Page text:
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You may be right.  The thing that I find interesting about CC arches (in relation to fiddle making) is that they are architecturally conceived, rigidly formulaic and so either "right" or "wrong."   Carving a round ball would be similarly difficult without templates (for me!).

 

Since so much else in violin design is demonstrably defined by theoretical or geometric design, it easy to wonder whether the shape of arches was not similarly conceived, rather than being left to the whim of the maker.  The remarkable correspondence between the CC cross arches overlaid on Strad posters of Cremonese instruments is really striking to me.

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 The remarkable correspondence between the CC cross arches overlaid on Strad posters of Cremonese instruments is really striking to me.

 

When I first made a set of templates from the Biddulph book I proudly labelled them with the name and year of the violin.

 

One day, I decided to test them against all the other full-size drawings of Strads, GDGs etc I had.  I was surprised by how good the fit was. I then rubbed off the name/year and merrily accepted then as 'good enough' for my needs.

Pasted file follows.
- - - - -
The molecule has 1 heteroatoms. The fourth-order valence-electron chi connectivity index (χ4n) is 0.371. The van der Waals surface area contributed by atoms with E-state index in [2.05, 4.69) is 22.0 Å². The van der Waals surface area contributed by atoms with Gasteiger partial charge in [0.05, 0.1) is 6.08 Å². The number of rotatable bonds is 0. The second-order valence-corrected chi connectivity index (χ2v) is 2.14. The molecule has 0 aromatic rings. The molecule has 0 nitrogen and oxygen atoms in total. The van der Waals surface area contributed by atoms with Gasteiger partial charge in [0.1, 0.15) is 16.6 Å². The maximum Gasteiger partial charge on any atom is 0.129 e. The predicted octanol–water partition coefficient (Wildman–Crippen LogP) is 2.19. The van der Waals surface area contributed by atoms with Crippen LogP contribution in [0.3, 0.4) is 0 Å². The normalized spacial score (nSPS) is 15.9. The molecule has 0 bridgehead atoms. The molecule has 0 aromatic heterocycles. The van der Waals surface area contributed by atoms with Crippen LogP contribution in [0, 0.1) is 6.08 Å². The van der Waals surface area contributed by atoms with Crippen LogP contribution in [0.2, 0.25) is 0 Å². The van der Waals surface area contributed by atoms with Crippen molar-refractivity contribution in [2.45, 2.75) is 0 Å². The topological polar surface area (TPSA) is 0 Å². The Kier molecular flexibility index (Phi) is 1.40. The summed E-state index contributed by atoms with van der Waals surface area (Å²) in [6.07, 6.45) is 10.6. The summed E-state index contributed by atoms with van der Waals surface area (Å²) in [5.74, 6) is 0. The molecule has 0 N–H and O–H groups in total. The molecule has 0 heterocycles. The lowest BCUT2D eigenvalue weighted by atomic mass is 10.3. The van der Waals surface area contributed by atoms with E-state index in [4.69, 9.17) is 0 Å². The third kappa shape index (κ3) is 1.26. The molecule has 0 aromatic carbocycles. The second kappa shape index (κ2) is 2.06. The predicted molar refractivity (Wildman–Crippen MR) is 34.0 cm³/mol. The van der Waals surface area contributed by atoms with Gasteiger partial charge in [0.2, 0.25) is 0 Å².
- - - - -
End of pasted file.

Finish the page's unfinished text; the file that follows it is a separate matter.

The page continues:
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Interesting discussion... drawing like other skills requires practice.  Most young children love to draw and sketch upto the age of  12  or 13 (approx) after that their eye tells them that what they are drawing and the actual object are not the same and most children will stop drawing because they see their 'mistakes'.  This is when learning to draw the 'real' world (3D) on paper (2D) becomes critical and some kids can learn on their own but most will require instruction.  Most students do not take art as an option in high school.

 

When I was teaching high school math ( Vector Algebra ) I would ask student to draw a box or two planes that interesect in a line and most of them if not all can not do it well but with some simple instruction (tips) this type of 3d drawing is quite simple.

 

Now there are tools that students can use that will draw these objects for them  ie  Google's Sketchup, Rhino 3D, Grasshopper 3D  etc